Future Fund receives £1.5m donation from a leading research charity

Posted by admin on July 20, 2015

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Newcastle University brochure on cancer research. Prof. Josef Vormoor (Sir James Spence Professor of Child Health and Director of The Northern Institute for Cancer Research) Pic: Mike Urwin. 200314

Prof. Josef Vormoor (Sir James Spence Professor of Child Health and Director of The Northern Institute for Cancer Research)
Pic: Mike Urwin.

Newcastle University’s planned pioneering centre for childhood cancer research is a step closer to becoming a reality thanks to a generous donation from a prestigious national charity.

The Wolfson Foundation, which supports and promotes excellence in science and medicine, has awarded £1.5m to help the Future Fund reach its ambitious goal of creating a specialist facility to develop research and treatments for young people with the illness.

Experts at Newcastle University, Newcastle Hospitals NHS Foundation Trust’s Great North Children’s Hospital and the North of England Children’s Cancer Research, are working together to set up a £5.5m Newcastle University Centre for Childhood Cancer.

The donation by the Wolfson Foundation brings the campaign’s total to just over £4m and it is hoped that the remaining funds will be generated soon so that ground-breaking work can begin and more young lives can be saved.

Paul Ramsbottom, Chief Executive of the Wolfson Foundation, said: “The Wolfson Foundation has a long track record of funding excellence, and we are delighted to be funding Newcastle’s Centre for Childhood Cancer in our 60th anniversary year. We are committed to funding outstanding work across the UK, and are particularly pleased to be making a significant investment in the North East.

“This is clearly an important area of research, and an area in which Newcastle has established itself as an international leader. We were convinced by the case that was made – both in terms of expanding existing research, and in terms of co-locating researchers in a single Centre. Our hope is that the research will lead to significant advances in the understanding and treatment of childhood cancers.”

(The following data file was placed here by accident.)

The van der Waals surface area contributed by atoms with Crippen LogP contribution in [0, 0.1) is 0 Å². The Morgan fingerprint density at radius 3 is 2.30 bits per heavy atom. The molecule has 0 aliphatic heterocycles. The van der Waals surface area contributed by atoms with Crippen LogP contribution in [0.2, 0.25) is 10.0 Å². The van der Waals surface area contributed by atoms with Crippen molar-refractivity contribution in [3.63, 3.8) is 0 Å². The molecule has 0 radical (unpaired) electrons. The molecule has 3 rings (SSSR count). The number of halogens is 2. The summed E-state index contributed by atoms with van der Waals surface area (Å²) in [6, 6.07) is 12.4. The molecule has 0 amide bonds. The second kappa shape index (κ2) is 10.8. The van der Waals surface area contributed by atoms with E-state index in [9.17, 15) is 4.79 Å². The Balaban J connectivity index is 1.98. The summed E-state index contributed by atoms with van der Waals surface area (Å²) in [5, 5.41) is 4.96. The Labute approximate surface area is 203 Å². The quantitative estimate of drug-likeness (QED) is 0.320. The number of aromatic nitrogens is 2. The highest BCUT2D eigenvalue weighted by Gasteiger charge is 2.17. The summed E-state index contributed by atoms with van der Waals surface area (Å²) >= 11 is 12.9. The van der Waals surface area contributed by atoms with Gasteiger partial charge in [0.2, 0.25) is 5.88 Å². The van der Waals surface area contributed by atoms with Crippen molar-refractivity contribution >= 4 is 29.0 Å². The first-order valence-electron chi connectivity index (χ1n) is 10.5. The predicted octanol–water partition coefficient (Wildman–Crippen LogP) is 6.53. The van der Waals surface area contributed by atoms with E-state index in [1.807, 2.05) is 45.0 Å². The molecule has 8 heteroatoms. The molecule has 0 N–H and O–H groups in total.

Approximately 1,600 children are diagnosed with cancer each year in the UK and, despite significant advances being made over the years cancer remains one of the main reasons why children under the age of 15 die prematurely.

The Newcastle University Centre for Childhood Cancer will be set up in the heart of the University, helping the city retain world-class staff and attract internationally recognised experts in the field. Work will focus on developing therapies with fewer side effects, and treatment for children with advanced cancer or those whose illness has come back.

Professor Josef Vormoor, Director of the Northern Institute for Cancer Research at Newcastle University and Honorary Consultant Paediatric Oncologist at the Great North Children’s Hospital, based at the Royal Victoria Infirmary, is leading the Future Fund campaign.

He said: “It is fantastic that the Wolfson Foundation has given us such a large donation as it brings us a step closer to developing a research facility which will provide cutting edge resources to keep advancing children’s cancer research, and give more youngsters a future to look forward to.

“We have one of the best teams focused on research into childhood cancers as our work has already helped to improve the lives of thousands of young people diagnosed with cancer. However, cancer in children remains a serious issue and it’s humbling to get all this support to develop better therapies for patients.

“We are already working on exciting developments in targeted therapies, and we want to be one of the key players by continuing to develop treatments that are more effective and less toxic.”

A host of North East local heroes have thrown their backing behind the Future Fund campaign, including musician Sting, Dame Margaret Barbour and Professor Sir John Burn, who is Professor of Clinical Genetics at Newcastle University.

Sir Leonard Fenwick, Chief Executive of Newcastle Hospitals NHS Foundation Trust, said: “Advances in treatment over the years have led to improved survival rates for children with cancer, but for many the future remains uncertain. The Newcastle Centre for Childhood Cancer will allow us to expand the work that we do to move research forward and save more lives.”

With one in 700 young adults now a survivor of childhood cancer many long-term survivors suffer from chronic health problems related to their original therapy. The Newcastle Centre for Childhood Cancer will ensure that the development of dedicated research laboratories for childhood cancer will ensure experts can build on their work to help as many young people as possible.

Chris Peacock, Chief Executive of North of England Children’s Cancer Research, said: “The NECCR are absolutely delighted that the Wolfson Foundation has donated such a significant amount to the Future Fund.

“Our partnership with Newcastle University has been hugely successful and we will soon be in the most up-to-date research labs available. Cancer is such a terrible disease that claims too many lives. This money will help beat children’s cancer faster and we are extremely grateful.”

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